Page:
Here’s the video:

Rebecca Watson

Rebecca is a writer, speaker, YouTube personality, and unrepentant science nerd. In addition to founding and continuing to run Skepchick, she hosts Quiz-o-Tron, a monthly science-themed quiz show and podcast that pits comedians against nerds. There is an asteroid named in her honor. Twitter @rebeccawatson Mastodon Instagram @actuallyrebeccawatson TikTok @actuallyrebeccawatson YouTube @rebeccawatson BlueSky

Related Articles


  1. Thank you, Rebecca, for writing about this!! One thing I noticed in the video is that when the dog owner comes back in, the stranger is mostly ignoring the dog, but when the cat owner comes in, the stranger is *playing* with the cat. I don’t have a lot of confidence in their methods. Also of note, it hasn’t been published yet. Press release can’t show much of anything but it can create a lot of buzz with a title like, “Your cat hates you.”

  2. Rebecca,
    Thanks for the read. I never understood why we needed to choose between being a dog person and being a cat person either. I have always had both and the affection is different from both animals. I think comparing a dog to a baby is a perfect comparison. My husband always says ours is like a codependent five year old. Of course she get distressed when we leave the room. She is like our shadow.

    Our cats on the other hand are definitely much more independent, but if we are gone for an extended period of time, they let us know when we return that we are missed. They also show us affection, but it is usually more on their terms than on ours. However, I fully believe that they are not just beings living in our house waiting for their next meal (we always have full bowls for them too).

    I kind of wish the debate on whether cats or dogs are better would stop. I appreciate both in different ways.

  3. I wonder if there’s some culture disparity here, too. Clearly, they are in the UK, and they treat their pets a little differently than we might in the US. For example, they let their cats roam around outside much of the time, whereas, we in the US, might keep them indoors regularly, for fear of predators or cars. I would think this would lead to more independent cats (though, all cats are independent) who are not as worried about their owner.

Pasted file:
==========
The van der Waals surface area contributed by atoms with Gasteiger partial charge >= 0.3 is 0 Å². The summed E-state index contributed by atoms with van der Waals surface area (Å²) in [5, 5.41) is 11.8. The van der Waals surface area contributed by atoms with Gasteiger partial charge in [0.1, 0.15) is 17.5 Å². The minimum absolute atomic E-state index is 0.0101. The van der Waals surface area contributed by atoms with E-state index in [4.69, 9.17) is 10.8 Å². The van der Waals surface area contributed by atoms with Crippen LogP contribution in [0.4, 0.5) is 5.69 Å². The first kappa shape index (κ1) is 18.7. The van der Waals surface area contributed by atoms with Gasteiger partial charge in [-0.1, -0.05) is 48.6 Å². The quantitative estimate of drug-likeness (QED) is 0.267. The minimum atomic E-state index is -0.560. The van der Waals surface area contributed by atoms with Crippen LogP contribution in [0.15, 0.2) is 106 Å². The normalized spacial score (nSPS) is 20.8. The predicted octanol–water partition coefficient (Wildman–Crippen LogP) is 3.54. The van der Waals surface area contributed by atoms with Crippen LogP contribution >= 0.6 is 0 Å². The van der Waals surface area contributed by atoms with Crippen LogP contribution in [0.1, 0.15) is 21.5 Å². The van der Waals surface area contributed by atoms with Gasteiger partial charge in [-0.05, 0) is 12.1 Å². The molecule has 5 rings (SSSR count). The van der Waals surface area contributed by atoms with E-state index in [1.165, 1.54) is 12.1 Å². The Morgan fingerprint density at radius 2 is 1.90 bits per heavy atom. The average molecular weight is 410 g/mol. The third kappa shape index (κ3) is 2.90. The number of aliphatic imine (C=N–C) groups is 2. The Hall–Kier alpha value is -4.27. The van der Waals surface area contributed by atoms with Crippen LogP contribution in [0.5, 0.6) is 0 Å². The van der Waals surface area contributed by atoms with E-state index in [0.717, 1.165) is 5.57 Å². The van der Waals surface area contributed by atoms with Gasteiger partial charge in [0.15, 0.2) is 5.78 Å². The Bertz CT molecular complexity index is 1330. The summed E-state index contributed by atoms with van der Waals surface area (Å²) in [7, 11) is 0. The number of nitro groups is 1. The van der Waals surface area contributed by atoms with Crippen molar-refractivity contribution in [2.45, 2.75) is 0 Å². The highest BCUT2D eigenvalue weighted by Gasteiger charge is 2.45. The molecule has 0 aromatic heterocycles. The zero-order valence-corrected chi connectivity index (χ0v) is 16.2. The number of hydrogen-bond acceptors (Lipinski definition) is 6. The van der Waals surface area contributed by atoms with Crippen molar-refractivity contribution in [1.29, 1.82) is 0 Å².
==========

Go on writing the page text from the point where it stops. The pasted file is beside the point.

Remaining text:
I also like what Rebecca said about teenagers and adults not having the same kind of attachment, because they are not as dependent as a child for shelter. Why can’t cats be the same way? In fact, why are we judging cats based on behavior from children and dogs? Cats aren’t social animals like humans and dogs, they have their own way of being.

    Also, I believe that my cats love me, as much as a cat can. They clearly seek out affection and comfort.

  4. The video does seem to be just one example of each. It mentions performing the experiment with 20 cats. Which still seems like a pretty small sample to go by. Dogs and cats have plenty of variety of personality, and variety of relationships with humans.
    I do have a cat. One of the big reasons is that more independent nature compared to a dog since I’m away quite a bit of most days, what with work or occasional trips. But despite all the quirkiness there’s certainly some sort of attachment beyond the need for food and occasional grooming.

  5. We have three cats, and each is unique and each of them definitely shows love and affection for us as more than just food providers. I could go on about each, but I’ll just write about June. June is the sweetest cat on the planet, probably because she is too stupid to be mean. I mean, she is really dumb. But she is the most wonderful little cat you could imagine.